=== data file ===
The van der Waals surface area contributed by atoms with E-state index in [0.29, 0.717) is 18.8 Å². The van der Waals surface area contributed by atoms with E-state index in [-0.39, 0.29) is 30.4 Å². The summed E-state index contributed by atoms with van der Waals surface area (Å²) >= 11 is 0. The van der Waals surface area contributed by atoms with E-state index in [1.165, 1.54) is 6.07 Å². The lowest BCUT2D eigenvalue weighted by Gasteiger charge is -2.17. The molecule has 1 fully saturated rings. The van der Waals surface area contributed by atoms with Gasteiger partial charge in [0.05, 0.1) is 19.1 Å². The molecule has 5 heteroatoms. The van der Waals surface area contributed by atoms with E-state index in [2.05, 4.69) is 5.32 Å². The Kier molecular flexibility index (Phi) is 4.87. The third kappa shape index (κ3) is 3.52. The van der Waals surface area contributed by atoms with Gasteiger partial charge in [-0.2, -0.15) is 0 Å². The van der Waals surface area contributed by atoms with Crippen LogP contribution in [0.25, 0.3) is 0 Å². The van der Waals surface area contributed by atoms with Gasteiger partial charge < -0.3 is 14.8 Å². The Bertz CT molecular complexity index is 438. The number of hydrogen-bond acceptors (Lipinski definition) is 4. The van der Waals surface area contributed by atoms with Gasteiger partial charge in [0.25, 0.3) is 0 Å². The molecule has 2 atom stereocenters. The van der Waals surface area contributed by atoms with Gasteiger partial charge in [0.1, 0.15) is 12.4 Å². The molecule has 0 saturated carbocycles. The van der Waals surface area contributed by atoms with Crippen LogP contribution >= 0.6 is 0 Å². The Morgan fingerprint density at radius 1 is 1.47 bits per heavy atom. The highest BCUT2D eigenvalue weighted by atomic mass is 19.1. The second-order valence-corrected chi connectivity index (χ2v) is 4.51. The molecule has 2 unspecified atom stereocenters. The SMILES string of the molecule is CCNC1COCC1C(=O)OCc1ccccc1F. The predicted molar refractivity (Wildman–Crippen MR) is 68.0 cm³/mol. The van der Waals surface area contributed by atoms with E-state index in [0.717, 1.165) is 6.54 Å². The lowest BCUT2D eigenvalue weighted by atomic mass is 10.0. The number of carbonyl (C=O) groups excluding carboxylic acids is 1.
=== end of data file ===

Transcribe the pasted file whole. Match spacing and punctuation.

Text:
The van der Waals surface area contributed by atoms with E-state index in [0.29, 0.717) is 18.8 Å². The van der Waals surface area contributed by atoms with E-state index in [-0.39, 0.29) is 30.4 Å². The summed E-state index contributed by atoms with van der Waals surface area (Å²) >= 11 is 0. The van der Waals surface area contributed by atoms with E-state index in [1.165, 1.54) is 6.07 Å². The lowest BCUT2D eigenvalue weighted by Gasteiger charge is -2.17. The molecule has 1 fully saturated rings. The van der Waals surface area contributed by atoms with Gasteiger partial charge in [0.05, 0.1) is 19.1 Å². The molecule has 5 heteroatoms. The van der Waals surface area contributed by atoms with E-state index in [2.05, 4.69) is 5.32 Å². The Kier molecular flexibility index (Phi) is 4.87. The third kappa shape index (κ3) is 3.52. The van der Waals surface area contributed by atoms with Gasteiger partial charge in [-0.2, -0.15) is 0 Å². The van der Waals surface area contributed by atoms with Crippen LogP contribution in [0.25, 0.3) is 0 Å². The van der Waals surface area contributed by atoms with Gasteiger partial charge < -0.3 is 14.8 Å². The Bertz CT molecular complexity index is 438. The number of hydrogen-bond acceptors (Lipinski definition) is 4. The van der Waals surface area contributed by atoms with Gasteiger partial charge in [0.25, 0.3) is 0 Å². The molecule has 2 atom stereocenters. The van der Waals surface area contributed by atoms with Gasteiger partial charge in [0.1, 0.15) is 12.4 Å². The molecule has 0 saturated carbocycles. The van der Waals surface area contributed by atoms with Crippen LogP contribution >= 0.6 is 0 Å². The Morgan fingerprint density at radius 1 is 1.47 bits per heavy atom. The highest BCUT2D eigenvalue weighted by atomic mass is 19.1. The second-order valence-corrected chi connectivity index (χ2v) is 4.51. The molecule has 2 unspecified atom stereocenters. The SMILES string of the molecule is CCNC1COCC1C(=O)OCc1ccccc1F. The predicted molar refractivity (Wildman–Crippen MR) is 68.0 cm³/mol. The van der Waals surface area contributed by atoms with E-state index in [0.717, 1.165) is 6.54 Å². The lowest BCUT2D eigenvalue weighted by atomic mass is 10.0. The number of carbonyl (C=O) groups excluding carboxylic acids is 1.